NOAA’s National Weather Service (NWS) manages the two tsunami warning centers that monitor, detect, and issue warnings for tsunamis generated in the Pacific Ocean. The NWS operates the Pacific Tsunami Warning Center (PTWC) at Ewa Beach, HI, and the West Coast/Alaska Tsunami Warning Center (WC/AKTWC) at Palmer, AK. The National Tsunami Hazards Mitigation Program (NTHMP) assists states in emergency planning and in developing maps of potential coastal inundation for a tsunami of a given intensity. The goal of NTHMP is to ensure adequate advance warning of tsunamis along all the U.S. coastal areas and appropriate community response to a tsunami event.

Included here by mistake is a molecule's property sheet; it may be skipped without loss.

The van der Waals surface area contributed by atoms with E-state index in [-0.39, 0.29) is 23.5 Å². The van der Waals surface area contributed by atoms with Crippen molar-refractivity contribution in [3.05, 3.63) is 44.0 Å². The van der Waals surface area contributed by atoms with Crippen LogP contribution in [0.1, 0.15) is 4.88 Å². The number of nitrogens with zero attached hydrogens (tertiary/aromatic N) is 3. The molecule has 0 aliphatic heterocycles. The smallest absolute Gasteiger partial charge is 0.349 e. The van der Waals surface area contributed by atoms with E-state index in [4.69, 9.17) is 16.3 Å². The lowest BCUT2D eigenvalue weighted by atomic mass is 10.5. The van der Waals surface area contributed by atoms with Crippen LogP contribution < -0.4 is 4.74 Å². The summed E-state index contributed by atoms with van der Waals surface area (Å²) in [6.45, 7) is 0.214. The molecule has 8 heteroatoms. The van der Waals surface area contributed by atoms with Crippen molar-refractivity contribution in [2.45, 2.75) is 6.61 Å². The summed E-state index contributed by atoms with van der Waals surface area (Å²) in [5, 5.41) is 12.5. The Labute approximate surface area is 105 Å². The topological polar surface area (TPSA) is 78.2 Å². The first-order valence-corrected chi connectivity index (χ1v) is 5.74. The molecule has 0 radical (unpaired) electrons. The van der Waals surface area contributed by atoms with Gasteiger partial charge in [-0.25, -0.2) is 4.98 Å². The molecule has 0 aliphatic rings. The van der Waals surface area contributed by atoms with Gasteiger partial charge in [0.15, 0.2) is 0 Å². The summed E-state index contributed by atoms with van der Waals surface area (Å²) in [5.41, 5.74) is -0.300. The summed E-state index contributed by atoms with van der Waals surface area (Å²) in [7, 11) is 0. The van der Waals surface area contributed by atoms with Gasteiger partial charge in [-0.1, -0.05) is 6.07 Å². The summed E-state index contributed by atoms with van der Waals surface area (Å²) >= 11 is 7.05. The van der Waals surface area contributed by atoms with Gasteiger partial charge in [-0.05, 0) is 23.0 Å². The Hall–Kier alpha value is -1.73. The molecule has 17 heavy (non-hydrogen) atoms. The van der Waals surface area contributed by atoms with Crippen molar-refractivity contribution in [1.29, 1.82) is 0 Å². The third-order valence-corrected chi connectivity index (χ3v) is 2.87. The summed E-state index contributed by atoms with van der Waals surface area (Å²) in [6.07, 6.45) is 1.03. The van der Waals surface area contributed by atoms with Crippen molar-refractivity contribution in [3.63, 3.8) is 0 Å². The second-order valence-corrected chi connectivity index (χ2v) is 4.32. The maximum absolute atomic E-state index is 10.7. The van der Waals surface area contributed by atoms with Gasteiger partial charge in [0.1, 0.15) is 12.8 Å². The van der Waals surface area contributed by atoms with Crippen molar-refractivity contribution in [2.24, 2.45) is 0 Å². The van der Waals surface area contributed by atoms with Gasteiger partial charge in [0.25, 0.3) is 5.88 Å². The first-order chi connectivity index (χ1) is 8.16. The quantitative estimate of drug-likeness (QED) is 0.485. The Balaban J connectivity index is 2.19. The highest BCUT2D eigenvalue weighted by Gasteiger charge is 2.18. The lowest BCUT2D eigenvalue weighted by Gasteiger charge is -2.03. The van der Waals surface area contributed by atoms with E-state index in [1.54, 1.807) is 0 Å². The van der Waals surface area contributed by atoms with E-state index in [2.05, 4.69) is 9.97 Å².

The tsunami warning centers monitor and evaluate data from seismic networks and determine if a tsunami is likely based on the location, magnitude, and depth of an earthquake. If the center determines that a tsunami is likely, it transmits a warning message to NOAA’s weather forecasting offices and state emergency management centers, as well as to other recipients. The centers monitor coastal water-level data, typically with tide-level gages, and data from NOAA’s network of Deep-ocean Assessment and Reporting of Tsunamis (DART) detection buoys to confirm that a tsunami has been generated, and if not, to cancel any warnings. Shortly after the 2004 tsunami in the Indian Ocean, Congress passed the Tsunami Warning and Education Act (P.L. 109-424), to enhance and modernize the existing Pacific Tsunami Warning System to increase coverage, reduce false alarms, and increase the accuracy of forecasts and warnings, among other purposes. As a result, the array was expanded to a total of 39 DART buoys in March 2008.